| SANTA FE, New Mexico
SANTA FE, New Mexico The nation's first female Hispanic governor has angered many Latinos with a proposal to repeal a New Mexico state law allowing illegal immigrants to obtain driver's licenses.
Newly-elected Governor Susana Martinez, a Republican who ran on a promise to get tough on illegal immigration, this week added fuel to the fire by using leftover campaign funds to pay for a radio ad urging support for her repeal efforts.
"New Mexico is attracting people from around the world -- China, Poland, Brazil," the political spot says. "But they're not coming to ski, or for the balloon fiesta. They're illegal immigrants coming for drivers licenses."
The ad, which aired throughout the week, urges listeners to call their legislators to complain.
The ad itself says the message was paid for by the Martinez gubernatorial campaign, which claimed a cash surplus of about $500,000 in its latest finance report.
The liberal advocacy group Common Cause and the immigrants' rights organization Somos un Pueblo Unido seized on the radio spots to accuse Martinez of violating campaign spending laws. The groups this week filed complaints with New Mexico's attorney general, the secretary of state and the Santa Fe district attorney.
State law generally limits the use of campaign funds to spending for campaign costs, campaign debts, donations to the state budget or charities, or to "expenditures of legislators that are reasonably related to performing the duties of the office held."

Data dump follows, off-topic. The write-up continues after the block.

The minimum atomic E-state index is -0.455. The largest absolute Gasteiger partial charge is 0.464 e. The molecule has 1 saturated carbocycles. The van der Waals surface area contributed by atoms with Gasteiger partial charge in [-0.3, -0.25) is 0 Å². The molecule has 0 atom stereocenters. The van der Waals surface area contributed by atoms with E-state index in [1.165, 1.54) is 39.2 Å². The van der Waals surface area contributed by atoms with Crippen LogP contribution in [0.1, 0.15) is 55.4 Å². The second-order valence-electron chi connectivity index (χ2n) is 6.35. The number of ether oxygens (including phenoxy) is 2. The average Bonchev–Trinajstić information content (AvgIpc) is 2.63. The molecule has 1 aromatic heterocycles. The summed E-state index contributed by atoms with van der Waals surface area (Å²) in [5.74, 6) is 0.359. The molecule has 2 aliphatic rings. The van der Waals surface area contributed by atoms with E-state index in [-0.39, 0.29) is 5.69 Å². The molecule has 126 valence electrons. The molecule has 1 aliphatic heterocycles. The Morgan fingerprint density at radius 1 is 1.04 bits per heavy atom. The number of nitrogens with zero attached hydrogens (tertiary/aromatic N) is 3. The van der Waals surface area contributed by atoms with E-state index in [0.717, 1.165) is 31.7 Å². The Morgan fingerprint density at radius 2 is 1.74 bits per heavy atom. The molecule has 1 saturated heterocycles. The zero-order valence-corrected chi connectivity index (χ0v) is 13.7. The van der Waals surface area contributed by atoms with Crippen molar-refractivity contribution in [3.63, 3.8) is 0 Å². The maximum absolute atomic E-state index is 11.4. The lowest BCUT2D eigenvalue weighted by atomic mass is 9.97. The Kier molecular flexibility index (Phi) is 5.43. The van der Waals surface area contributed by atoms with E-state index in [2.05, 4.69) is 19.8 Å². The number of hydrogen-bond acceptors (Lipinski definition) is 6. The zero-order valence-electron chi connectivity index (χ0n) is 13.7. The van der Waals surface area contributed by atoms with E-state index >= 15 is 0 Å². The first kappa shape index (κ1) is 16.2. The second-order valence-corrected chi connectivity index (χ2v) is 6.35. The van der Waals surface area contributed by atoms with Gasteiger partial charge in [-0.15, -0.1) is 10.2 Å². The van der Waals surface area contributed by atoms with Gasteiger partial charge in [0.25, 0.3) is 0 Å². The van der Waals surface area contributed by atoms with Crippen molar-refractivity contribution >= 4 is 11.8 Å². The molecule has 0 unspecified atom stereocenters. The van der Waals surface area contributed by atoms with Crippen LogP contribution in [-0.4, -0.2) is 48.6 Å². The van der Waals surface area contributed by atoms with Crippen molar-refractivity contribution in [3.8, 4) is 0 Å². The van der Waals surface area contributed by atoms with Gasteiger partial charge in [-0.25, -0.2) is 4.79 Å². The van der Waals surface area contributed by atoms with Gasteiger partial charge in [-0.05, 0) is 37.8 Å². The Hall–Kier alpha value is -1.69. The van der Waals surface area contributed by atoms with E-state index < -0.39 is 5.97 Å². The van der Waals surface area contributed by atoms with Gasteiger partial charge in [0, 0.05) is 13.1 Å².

The attorney general's office is reviewing the complaint, a spokesman told Reuters. Bureau of Elections director Bobbi Shearer said her office also would look into the matter.
A spokesman for the governor, Danny Diaz, dismissed suggestions that the radio spots were unlawful.
"It's ironic that a radical special interest group that believes illegal immigrants have a right to New Mexico's driver's licenses does not believe the governor has a right to free speech," Diaz said. "We disagree."
Martinez, a former prosecutor born to Mexican-American parents in Texas, made cracking down on illegal immigration a centerpiece of her campaign for governor. She said one of her top priorities was repeal of a law passed under her Democratic predecessor, Bill Richardson, that allowed undocumented immigrants to obtain driver's licenses.
While her stance irked many voters of Mexican descent, Martinez drew enough support among conservatives in the Latino community to win election in the heavily Hispanic state.
Still, her push for measures to outlaw driving privileges for illegal immigrants has failed to gain much traction in the Democratic-controlled state legislature.
Some law enforcement officials oppose repeal, arguing that to revoke driving privileges of illegal immigrants will mean having tens of thousands of motorists on the road without a license or insurance.
New Mexico is one of only three states that allow undocumented immigrants to receive driver's licenses. Utah and Washington are the others.
(Editing by Steve Gorman and Greg McCune)